‘Ein el-Hadaf (A; map ref. 214744/626752). A spring that flows on a slope facing the northwest (Fig. 2: 57). A pool for collecting the water was constructed at the spring’s outlet (Fig. 3) and channels were dug around the spring to convey water to the cultivation plots on the farming terraces lower down the slope. Modern houses were built near the spring and the area was intensely cultivated. It was therefore difficult to determine the exact location of the ancient settlement that existed alongside the spring. A few potsherds from the Iron Age and many more dating to the Early and Late Roman, Byzantine and Ottoman periods were found on the surface of the farming terraces around the spring.
A quarry located to the north of the spring contained fifty-two dressed stones (Figs. 2: 68; 4), including large building stones (0.5×0.6×2.0 m; Figs. 5, 6), columns, column bases and lintels (Fig. 7), as well as bedrock blocks whose stone dressing was incomplete. The style of the stone elements indicates the quarry should be ascribed to the Early Roman period, which is extremely rare in the vicinity of Jerusalem. Fragments of pottery vessels that dated to Iron Age II were found near the quarry.
Nahal Refa’im Sites  (B; map ref. 214994/627379). The antiquities documented on the slope included two structures (Fig. 2: 72), farming terraces in whose retaining walls ancient building stones were incorporated (Figs. 2: 125; 8), a rectangular watchman’s hut (Fig. 2: 131), rock-cuttings in bedrock (Fig. 2: 133) and a natural cave (Fig. 2: 149). A scattering of potsherds from the Hellenistic, Byzantine and Ottoman periods was discerned on the farming terraces.
Nahal Refa’im Sites  (C; map ref. 215043/627706). Rock-hewn installations, used in processing agricultural produce, and farming terraces were documented. A scattering of numerous potsherds was found on one of the terraces (Fig. 2: 138). Fragments of pottery vessels that dated to the Early Bronze Age, Iron Age II and the Hellenistic, Early and Late Roman and Early Byzantine periods were collected. It is possible that the potsherds were brought here with soil that was removed from the ruin in the upper part of the village, or from both banks of Nahal Refa’im.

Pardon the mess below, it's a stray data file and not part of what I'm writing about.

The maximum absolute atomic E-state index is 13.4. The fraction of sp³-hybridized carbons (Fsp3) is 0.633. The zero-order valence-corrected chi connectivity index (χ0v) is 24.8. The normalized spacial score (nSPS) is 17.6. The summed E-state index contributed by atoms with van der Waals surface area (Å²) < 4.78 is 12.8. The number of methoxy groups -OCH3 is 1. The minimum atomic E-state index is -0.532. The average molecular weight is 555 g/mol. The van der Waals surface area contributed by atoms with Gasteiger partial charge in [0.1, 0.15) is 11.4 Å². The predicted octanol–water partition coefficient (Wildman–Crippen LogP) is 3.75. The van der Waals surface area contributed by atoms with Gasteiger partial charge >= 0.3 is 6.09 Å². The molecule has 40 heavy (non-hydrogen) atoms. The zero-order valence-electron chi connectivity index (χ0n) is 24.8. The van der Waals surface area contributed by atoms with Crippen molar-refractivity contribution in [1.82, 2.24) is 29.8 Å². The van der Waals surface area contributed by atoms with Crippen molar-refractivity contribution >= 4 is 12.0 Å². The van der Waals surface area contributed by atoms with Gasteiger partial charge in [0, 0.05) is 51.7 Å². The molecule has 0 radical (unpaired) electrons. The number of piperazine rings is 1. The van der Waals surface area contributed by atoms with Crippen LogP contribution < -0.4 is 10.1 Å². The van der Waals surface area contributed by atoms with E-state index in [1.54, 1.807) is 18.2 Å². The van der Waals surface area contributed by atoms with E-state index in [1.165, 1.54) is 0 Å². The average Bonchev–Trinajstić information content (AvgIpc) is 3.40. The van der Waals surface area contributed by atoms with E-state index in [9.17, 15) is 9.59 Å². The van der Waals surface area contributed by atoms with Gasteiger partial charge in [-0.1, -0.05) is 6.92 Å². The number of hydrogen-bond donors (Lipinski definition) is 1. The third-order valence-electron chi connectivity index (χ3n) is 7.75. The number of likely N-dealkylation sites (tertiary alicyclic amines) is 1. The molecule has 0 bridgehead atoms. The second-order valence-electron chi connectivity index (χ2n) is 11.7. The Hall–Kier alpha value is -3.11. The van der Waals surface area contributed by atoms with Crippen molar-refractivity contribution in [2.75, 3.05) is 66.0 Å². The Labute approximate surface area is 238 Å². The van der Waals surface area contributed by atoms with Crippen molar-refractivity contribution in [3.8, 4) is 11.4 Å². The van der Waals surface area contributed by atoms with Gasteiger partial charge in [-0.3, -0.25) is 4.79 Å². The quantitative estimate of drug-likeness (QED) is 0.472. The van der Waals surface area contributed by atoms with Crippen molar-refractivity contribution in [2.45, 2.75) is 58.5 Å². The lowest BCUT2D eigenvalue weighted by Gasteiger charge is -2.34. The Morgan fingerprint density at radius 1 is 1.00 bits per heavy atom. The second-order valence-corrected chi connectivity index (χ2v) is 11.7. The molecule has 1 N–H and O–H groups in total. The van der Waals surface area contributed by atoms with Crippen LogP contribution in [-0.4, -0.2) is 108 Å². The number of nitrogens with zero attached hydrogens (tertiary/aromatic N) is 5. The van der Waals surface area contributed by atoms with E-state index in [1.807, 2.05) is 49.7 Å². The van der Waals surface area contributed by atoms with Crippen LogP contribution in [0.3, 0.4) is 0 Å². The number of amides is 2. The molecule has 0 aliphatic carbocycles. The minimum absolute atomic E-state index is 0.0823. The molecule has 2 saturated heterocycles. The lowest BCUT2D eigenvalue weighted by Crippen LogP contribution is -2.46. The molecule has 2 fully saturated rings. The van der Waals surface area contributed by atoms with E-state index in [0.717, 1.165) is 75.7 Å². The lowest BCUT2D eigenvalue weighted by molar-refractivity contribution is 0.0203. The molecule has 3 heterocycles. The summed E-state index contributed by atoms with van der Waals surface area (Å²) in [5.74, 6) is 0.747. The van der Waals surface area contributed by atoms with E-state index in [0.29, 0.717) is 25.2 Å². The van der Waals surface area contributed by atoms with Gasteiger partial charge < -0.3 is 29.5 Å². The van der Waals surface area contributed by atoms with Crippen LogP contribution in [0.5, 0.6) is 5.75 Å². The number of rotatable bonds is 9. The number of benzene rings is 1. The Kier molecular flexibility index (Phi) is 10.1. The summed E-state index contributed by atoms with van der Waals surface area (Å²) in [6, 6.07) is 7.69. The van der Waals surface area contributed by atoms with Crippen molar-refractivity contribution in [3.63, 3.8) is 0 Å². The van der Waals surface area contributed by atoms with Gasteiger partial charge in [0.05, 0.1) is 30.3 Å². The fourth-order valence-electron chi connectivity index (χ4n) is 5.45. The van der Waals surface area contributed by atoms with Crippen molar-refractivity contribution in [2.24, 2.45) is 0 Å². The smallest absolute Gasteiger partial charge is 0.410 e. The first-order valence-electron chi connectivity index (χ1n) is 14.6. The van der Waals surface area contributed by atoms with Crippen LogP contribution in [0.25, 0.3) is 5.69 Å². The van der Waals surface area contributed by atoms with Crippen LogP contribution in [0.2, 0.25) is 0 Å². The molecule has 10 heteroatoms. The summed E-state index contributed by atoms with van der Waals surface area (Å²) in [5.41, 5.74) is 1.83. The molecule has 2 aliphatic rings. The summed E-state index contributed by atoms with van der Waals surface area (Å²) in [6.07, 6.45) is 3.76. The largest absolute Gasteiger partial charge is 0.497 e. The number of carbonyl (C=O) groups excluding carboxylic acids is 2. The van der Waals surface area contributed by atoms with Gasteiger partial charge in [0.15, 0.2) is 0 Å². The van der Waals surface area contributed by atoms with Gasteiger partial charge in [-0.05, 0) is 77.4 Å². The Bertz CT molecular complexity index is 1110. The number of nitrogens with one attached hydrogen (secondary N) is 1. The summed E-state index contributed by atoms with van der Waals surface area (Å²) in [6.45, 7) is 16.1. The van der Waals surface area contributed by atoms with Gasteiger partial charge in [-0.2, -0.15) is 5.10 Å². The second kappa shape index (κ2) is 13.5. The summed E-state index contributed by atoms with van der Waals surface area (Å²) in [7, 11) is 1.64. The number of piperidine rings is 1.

Nahal Refa’im Sites  (D; map ref. 214967/627428). Remains of a building, rock-hewn installations, caves and numerous potsherds scattered across the surface, were documented around a quarry where building stones were hewn (Fig. 2: 73).
Nahal Refa’im Sites  (E; map ref. 215878/627185). The sites belonged to the remains of a ruin at the end of a spur (Fig. 2: 69); evidence of an illicit dig was visible on the surface. Among the antiquities documented in the area of the ruin were a rock-hewn pool (Figs. 2: 103; 9), a plastered pool (miqwe; Fig. 10), burial caves, one of which was adapted for use as a cistern (Fig. 11), a simple installation for extracting oil (bodeda; Fig. 12) and building stones.
The survey finds point to intensive cultivation of the farming terraces in the area that benefited from irrigation from the spring water. The village was founded further up the slope from the spring, but due to modern construction and cultivation – to the extent that altered the surface – it is difficult to locate the limits of the settlement in antiquity. Nevertheless, it is rather certain that the abundant perennial source of water at ‘Ein el-Hadaf attracted settlers from the third millennium BCE and perhaps even earlier, similar to the settlement pattern that is known at other sites along Nahal Refa’im. Installations for processing agricultural produce were hewn in bedrock outcrops and in places that were unsuitable for farming; some of the ancient installations continued to be used until the modern era.